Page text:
Today’s stage took the riders over a number of “killer”
climbs in the Sierra Mountains, including four separate battles for King
of the Mountain points. No doubt, this stage was a proverbial "lung
Every athlete knows what it’s like to push yourself so hard that
you "run out of gas" and "can't breathe." Can
you imagine what it would be like if performing life’s menial tasks,
such as getting out of bed in the morning or walking up a single flight
of stairs, produced the same effect? This is what it’s like for
thousands of victims of the asbestos cancer who have had one of their
lungs surgically removed.
For many years, this was the only choice for mesothelioma patients. Mesothelioma
is an asbestos-related tumor that surrounds and squeezes the lung. It
is thought to be incurable. Treatment options are few, as too much time
and money has been wasted on fighting over blame, and precious little
has been invested in medical research.
Mesothelioma patients were told that the only aggressive option they had
was a radical surgery known as extra-pleural pneumonectomy or “EPP",
a big operation in which the surgeon amputates the tumor along with the
lung, lung linings, diaphragm and portions of the heart sack. The average
survival time following EPP, radiation and chemotherapy is anywhere from
16 to 18 months.
The problem is that in many cases, especially where the disease is in its
early stages, the tumor has not invaded the lung. As a result, the lung,
absent the tumor rind compressing against it, would continue to ventilate,
transfer oxygen to blood and do all the wonderful things a lung is supposed
to do. Moreover, mesothelioma is an insidious tumor which can rapidly
recur. For patients who undergo EPP, it can and often does return to the
empty lung chamber (even the best surgeon can’t remove 100% of the
cancer cells) or to the healthy lung on the opposite side of the chest.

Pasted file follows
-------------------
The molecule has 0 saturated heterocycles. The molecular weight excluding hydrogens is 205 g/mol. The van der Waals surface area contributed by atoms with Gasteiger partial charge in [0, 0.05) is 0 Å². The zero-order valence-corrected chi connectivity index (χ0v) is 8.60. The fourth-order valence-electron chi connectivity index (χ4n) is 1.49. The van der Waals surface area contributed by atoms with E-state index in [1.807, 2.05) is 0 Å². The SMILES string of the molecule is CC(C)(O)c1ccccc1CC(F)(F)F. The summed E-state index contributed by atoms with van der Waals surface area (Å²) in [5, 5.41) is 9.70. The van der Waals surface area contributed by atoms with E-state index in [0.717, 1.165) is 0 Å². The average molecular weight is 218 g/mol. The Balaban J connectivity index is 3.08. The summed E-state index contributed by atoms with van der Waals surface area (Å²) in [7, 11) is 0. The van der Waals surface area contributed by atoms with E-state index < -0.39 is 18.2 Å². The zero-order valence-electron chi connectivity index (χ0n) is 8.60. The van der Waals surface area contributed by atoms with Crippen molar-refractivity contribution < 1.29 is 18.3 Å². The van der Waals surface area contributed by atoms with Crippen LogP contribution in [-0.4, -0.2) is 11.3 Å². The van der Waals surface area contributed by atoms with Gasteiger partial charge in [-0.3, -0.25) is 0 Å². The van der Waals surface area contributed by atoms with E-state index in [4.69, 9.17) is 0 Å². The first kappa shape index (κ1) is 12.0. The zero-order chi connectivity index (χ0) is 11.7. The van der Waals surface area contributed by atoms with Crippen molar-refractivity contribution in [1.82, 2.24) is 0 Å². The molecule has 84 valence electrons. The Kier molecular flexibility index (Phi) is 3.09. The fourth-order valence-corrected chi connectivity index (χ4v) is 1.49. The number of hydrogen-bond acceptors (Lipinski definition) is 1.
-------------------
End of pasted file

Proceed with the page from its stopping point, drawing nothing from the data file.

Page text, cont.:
So, for example, if a patient has his left lung removed, but the tumor
returns in his right lung linings, his fate would be sealed.
This raises the question: Can't the doctor simply remove the tumor
from the linings of the affected lung and spare the otherwise healthy
lung? The answer from a growing number of thoracic surgeons today is: Yes!
Through a procedure known as pleurectomy/decortication or “PD”,
the surgeon meticulously cuts, burns and strips the tumor off of the lung
while leaving the otherwise healthy lung intact. It takes longer, but
the hard work pays off. The median survival time for patients undergoing
PD is slightly longer than patients undergoing EPP (19-21 months). Furthermore,
the recovery is much faster and the surgical mortality is dramatically less.
Fortunately, one of the world’s top thoracic surgeons, Dr. Robert
Cameron, is located here in California. Dr. Cameron has been performing
the PD with painstaking attention to detail for decades, long before it
became recognized as more rational and humane than the EPP. How do I know
he's meticulous? I've actually watched him in action in the O.R.
on four occasions. While the radical EPP takes about 3 to 4 hours to perform,
the lung sparing PD takes twice as long.
Dr. Cameron is the director of the mesothelioma program at UCLA Medical
Center and chief of thoracic surgery at the Wadsworth VA Hospital in Los
Angeles. Dr. Cameron is also the executive medical director of the Punch
Worthington Research Laboratory as a part of the Pacific Heart, Lung &
Blood Institute. Yes, I am so impressed with Dr. Cameron's skills
that I recommended him to my own father, Punch Worthington, who himself
was diagnosed with an asbestos-related lung tumor.
Dr. Robert Cameron (c) performing a PD at the UCLA Medical School. Roger
Worthington, Esq. (r) observing.
I'll never forget the first time I witnessed Dr. Cameron in action.
He had spent 10 hours with his hands in my client's chest. He stripped
the tumor off the chest wall, then burned it from the diaphragm, then
separated it from the heart, and then burned it off the lung. Not once
did he take a bathroom break or grab a bite to eat. He never left his
patient. At the very end of the operation, when all visible tumor had
been removed, he ventilated the tumor-liberated lung, and it sprung to
life. Like a humble sculptor who had just created a masterpiece, Dr. Cameron
invited me to gaze at his work. "Why," he asked, shaking his
head, "would anyone want to throw away a perfectly healthy lung?"
So, today, we honor the doctors who sacrifice comfort, time and money in
order to give cancer patients more lungs, and more life.
Race hard, take deep, cleansing breaths, break some legs, and bust some lungs!
Roger Worthington, PC is proud to be a co-sponsor of Team OUCH who believes
in "going for the gold and giving something back!" Roger Worthington,
PC has donated over $2.5 million to the Mesothelioma Applied Research
Foundation, the Punch Worthington Research Lab, the International Mesothelioma
Interest Group (and presented at the 2008 conference), and the Asbestos
Disease Awareness Organization.